Jazzy has been out for so long it’s hard to recall how she was booked before but it was essentially from a position of dominance before wXw had a women’s division at all. Mella knows about this and basically bails at the start so Kelly can find out how strong Jazzy is first hand. Then she stays on the floor the whole time reacting to impacts and scurrying in to break pins.


Until this happens. Instead of Mella taking a shoeing it becomes a legitimate three-way match, although Gray is well rested. Jazzy is out of sorts after a year on the shelf and Kelly has been taking a beating. Jazzy plants Kelly with a slam but Mella pushes her out of the ring and steals the pin and the belt. I liked the set up of the match, which gave us the best of Jazzy, the monster, and Mella, the coward while Kelly filled in the gaps. Mella is now a heel champion who is imminently beatable. I can see her continuing to sneak victories for a while before losing a big match over Carat weekend. Or she’ll get beaten in her first defence! Who knows with wrestling.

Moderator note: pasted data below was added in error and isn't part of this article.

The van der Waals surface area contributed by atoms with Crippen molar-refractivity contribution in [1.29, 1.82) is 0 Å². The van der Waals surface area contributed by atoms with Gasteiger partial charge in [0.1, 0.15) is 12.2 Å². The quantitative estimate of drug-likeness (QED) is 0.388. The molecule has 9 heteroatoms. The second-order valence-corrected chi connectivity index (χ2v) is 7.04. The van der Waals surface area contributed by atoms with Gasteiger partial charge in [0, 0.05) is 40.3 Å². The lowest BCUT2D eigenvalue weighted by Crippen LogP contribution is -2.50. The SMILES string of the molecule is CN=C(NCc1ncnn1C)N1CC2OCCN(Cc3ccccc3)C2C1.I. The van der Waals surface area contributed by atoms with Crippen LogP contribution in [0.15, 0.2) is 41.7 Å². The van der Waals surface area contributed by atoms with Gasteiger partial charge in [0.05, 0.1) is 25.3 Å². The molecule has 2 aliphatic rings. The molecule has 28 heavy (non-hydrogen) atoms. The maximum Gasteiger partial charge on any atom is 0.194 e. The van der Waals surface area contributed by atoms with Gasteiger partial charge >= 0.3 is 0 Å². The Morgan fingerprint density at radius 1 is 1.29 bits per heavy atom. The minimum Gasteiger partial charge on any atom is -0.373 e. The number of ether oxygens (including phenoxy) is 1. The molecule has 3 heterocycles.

Final Rating: **3/4


wXw Unified World Championship

Absolute Andy (c) vs. Ilja Dragunov

There’s a great video package here detailing the abuse suffered by Dragunov in losing the belt. He generally wrestles that high impact style, which shortens careers and certainly shortens title reigns.


Andy goes to his cheating playbook immediately and manages to hit the F5 after shenanigans but Ilja is up at ONE. Dragunov is looking chiselled. He gained a lot of weight in 2016/2017 aiming to be bigger but misjudged his calorie intake. Now he’s lean, mean and looks like a superstar. He dominates Andy here. Puts a beating on him from the F5 kickout onwards.